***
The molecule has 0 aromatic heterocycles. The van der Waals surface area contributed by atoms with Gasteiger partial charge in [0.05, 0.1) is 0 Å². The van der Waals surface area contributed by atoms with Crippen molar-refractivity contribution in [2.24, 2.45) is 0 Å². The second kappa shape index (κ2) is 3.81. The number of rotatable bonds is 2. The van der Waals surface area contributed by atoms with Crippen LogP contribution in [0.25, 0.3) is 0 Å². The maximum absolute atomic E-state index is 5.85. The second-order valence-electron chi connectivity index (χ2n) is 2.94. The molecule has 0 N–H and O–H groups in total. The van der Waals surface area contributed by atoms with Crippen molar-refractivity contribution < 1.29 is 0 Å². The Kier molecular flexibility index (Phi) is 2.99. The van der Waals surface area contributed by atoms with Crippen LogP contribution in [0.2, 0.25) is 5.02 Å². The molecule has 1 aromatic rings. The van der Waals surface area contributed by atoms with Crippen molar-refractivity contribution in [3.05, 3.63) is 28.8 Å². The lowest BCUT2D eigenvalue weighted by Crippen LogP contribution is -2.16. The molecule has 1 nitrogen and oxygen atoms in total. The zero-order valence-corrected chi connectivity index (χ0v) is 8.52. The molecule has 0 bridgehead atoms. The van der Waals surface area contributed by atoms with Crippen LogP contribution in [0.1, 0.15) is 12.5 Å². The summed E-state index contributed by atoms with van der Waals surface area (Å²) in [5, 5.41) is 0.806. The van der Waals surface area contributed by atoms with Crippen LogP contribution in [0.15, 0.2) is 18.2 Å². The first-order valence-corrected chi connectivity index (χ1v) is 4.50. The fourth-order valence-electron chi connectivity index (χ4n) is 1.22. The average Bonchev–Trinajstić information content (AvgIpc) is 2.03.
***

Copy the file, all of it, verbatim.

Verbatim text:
The molecule has 0 aromatic heterocycles. The van der Waals surface area contributed by atoms with Gasteiger partial charge in [0.05, 0.1) is 0 Å². The van der Waals surface area contributed by atoms with Crippen molar-refractivity contribution in [2.24, 2.45) is 0 Å². The second kappa shape index (κ2) is 3.81. The number of rotatable bonds is 2. The van der Waals surface area contributed by atoms with Crippen LogP contribution in [0.25, 0.3) is 0 Å². The maximum absolute atomic E-state index is 5.85. The second-order valence-electron chi connectivity index (χ2n) is 2.94. The molecule has 0 N–H and O–H groups in total. The van der Waals surface area contributed by atoms with Crippen molar-refractivity contribution < 1.29 is 0 Å². The Kier molecular flexibility index (Phi) is 2.99. The van der Waals surface area contributed by atoms with Crippen LogP contribution in [0.2, 0.25) is 5.02 Å². The molecule has 1 aromatic rings. The van der Waals surface area contributed by atoms with Crippen molar-refractivity contribution in [3.05, 3.63) is 28.8 Å². The lowest BCUT2D eigenvalue weighted by Crippen LogP contribution is -2.16. The molecule has 1 nitrogen and oxygen atoms in total. The zero-order valence-corrected chi connectivity index (χ0v) is 8.52. The molecule has 0 bridgehead atoms. The van der Waals surface area contributed by atoms with Crippen LogP contribution in [0.1, 0.15) is 12.5 Å². The summed E-state index contributed by atoms with van der Waals surface area (Å²) in [5, 5.41) is 0.806. The van der Waals surface area contributed by atoms with Crippen LogP contribution in [0.15, 0.2) is 18.2 Å². The first-order valence-corrected chi connectivity index (χ1v) is 4.50. The fourth-order valence-electron chi connectivity index (χ4n) is 1.22. The average Bonchev–Trinajstić information content (AvgIpc) is 2.03.